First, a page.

Sunday, November 20, 2016

[Horror on the Orient Express] Death in Venice

Our 200th episode! The Venice chapter concludes amidst stinking miasmas, rumors of plague, and...comical slapstick?



The campaign wiki can be found here.

Follow us on Facebook, Google Plus, and/or Twitter.

Featuring:

Jen
Jade
Des
Dave S.
And...Edie the Dog

14 comments:

  1. Congratulations on hitting the big 200! Listening to this one made me realize that I evidently haven't been paying enough attention, because once they started breaking out the body parts, I was all, "Woah, where'd they get all those?"

    ReplyDelete
    Replies
    1. Usually the body parts seem to come at the end of the episode, after the climactic resolution. They're like boss killing loot.

      I had noticed the arm and torso, but I actually hadn't realised Dave had found the leg until he worked it into not falling down the stairs any more. Even though this was basically the whole reason they were in the tower, I was busy thinking about the figure in the mist and only tuned in when everything went disastrously wrong.

      I think we need some sort of Zelda-like sound effect whenever they get a body part.

      Delete
  2. I am legit curious about what you're doing while listening to these actual plays...

    ReplyDelete
    Replies
    1. Leg - it... Eeeeeh? Get it? Because of the leg.

      Wow, so funny. I slay myself.

      Delete
    2. Unconvincingly masking my laughter at work into an awkward cough usually.

      That pun makes me want to very slowly throw you down a flight of stairs.

      Delete
    3. https://www.youtube.com/watch?v=Lhay0VKmtPA

      Delete
    4. I assume that this is at least semi directed at my above comment. Typically, I play some kind of game while listening, often either Crusader Kings or some manner of war game. I tend to kind of drift back and forth a bit.

      Delete
  3. Thank god Jade was there to actually read what the letter was saying. I was squirming in my seat when everyone was just going off on their weird misinterpretations of the text. It's right there! Pick it up and check! :D

    That said, the whole premise for this part was weird. "That clockwork thing needs repairing, I guess I'll dig up that leg that's buried under the old church for centuries." What? How?

    ReplyDelete
    Replies
    1. There's some extra backstory for why the elder Gremanci dug up the leg, but it didn't come up in play. It made sense at the time I read it, but I've honestly forgotten it at this point... :P

      Delete
  4. Again, since I said such critical things about the use of fezzes earlier, I thought this was doing a good job with the setting.

    One thing that I particularly liked was the use of the First World War. In most countries that aren't Italy, the memory of the war is pretty much exclusively about the western and eastern fronts - the Italian experience of the war is essentially absent from what we think of when the war comes up. But the Alpine warfare that Italians went through was brutal and traumatic, and it was a really important factor in the postwar rise of fascism.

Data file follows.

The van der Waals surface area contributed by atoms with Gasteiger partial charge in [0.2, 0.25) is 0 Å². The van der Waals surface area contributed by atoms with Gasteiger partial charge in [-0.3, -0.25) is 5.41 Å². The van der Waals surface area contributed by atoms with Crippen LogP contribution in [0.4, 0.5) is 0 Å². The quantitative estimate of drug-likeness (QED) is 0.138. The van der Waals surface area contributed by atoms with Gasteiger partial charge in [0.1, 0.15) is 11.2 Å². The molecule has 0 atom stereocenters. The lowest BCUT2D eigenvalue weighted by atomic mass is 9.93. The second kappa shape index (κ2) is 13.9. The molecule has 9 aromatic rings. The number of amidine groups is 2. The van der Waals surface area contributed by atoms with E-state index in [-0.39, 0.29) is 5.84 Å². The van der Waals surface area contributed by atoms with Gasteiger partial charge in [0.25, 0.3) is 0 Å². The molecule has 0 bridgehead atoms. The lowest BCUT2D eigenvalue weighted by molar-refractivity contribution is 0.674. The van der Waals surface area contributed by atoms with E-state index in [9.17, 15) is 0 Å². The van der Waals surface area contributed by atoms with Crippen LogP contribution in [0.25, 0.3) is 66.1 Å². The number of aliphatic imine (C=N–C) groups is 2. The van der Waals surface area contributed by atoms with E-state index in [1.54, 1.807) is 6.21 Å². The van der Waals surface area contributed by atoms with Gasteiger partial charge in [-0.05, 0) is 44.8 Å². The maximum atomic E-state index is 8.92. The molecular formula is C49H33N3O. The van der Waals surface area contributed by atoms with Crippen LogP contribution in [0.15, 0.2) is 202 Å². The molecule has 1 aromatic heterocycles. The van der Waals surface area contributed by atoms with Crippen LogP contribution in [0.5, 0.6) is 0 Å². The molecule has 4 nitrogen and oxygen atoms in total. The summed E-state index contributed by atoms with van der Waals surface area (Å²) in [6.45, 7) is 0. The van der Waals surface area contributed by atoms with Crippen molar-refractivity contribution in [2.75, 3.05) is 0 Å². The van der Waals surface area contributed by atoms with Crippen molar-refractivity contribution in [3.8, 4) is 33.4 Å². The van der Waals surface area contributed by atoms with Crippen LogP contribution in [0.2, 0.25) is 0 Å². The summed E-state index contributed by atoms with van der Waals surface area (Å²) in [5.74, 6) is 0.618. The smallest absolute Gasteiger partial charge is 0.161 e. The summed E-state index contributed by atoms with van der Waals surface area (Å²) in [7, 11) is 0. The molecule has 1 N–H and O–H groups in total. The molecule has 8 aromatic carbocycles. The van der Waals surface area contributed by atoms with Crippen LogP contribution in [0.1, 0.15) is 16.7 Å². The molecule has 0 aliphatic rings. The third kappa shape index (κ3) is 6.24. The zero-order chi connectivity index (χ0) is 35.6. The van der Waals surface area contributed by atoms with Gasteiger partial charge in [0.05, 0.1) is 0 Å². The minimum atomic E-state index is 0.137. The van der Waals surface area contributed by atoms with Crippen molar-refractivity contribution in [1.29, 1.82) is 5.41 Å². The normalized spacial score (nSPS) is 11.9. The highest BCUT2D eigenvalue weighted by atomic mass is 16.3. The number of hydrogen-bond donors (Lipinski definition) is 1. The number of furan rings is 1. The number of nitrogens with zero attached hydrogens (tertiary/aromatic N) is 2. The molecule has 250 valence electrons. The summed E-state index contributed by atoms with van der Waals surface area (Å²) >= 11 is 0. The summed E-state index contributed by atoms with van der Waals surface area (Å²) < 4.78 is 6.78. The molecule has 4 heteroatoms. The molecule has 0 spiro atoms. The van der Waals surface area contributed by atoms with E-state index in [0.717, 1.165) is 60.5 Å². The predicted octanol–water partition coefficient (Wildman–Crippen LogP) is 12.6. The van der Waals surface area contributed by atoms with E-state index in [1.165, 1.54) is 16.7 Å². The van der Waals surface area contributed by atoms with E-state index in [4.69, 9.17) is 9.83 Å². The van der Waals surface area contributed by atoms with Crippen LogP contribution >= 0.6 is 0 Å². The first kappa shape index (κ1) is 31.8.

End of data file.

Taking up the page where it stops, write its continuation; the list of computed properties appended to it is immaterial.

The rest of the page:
One thing that the story doesn't get across is how bizarre and scary Venice is if you get any distance into it. It's a warren of alleys, often covered, linking up in random ways (and cut off by canals, of course). Incredibly difficult to navigate: it's not possible to number streets in any coherent way, so instead they number buildings by district. It'd be fabulous survival horror territory.

    Also, you redeemed yourself this week for last week's "pizza and pasta" bit. I bristled quite a lot at that :)

    ReplyDelete
    Replies
    1. The Italian front is terrifying even by WWI standards, and I too am glad it got some exposure. The Blackshirts in this scenario are all Alpini veterans, something that we didn't get a chance to really get into.

      Likewise, the scenario does note Venice's terrifying labyrinthine interior (along with the hilarious tidbit that asking a Venetian for directions will always elicit the response of "straight ahead"), but the group kept traveling around with Venetians who knew their way, so I wasn't able to hit them with it. I quite agree that this would be a fantastic location for a survival horror "killer on the loose" scenario!

      This week's session will be a flashback, but when we return to the main narrative I'll be sure to have read up on the regional cuisine of Trieste, which I'm sure has a lot of Austrian and Balkan influences. Can't wait!

      Delete
    2. There are certainly those influences in the cuisine there nowadays (I've been to Trieste fairly recently), and I can't imagine that they were weaker in the interwar period. I can't remember when exactly this is set, but any chance that the characters will run into Italo Svevo when they're there? (Too late for James Joyce, unfortunately.)

      But the time when it would be great to set something in Trieste would be the '60s. It was right next to the Iron Curtain. There's a whole James Bond atmosphere about it.

      Delete
  5. This comment has been removed by the author.

    ReplyDelete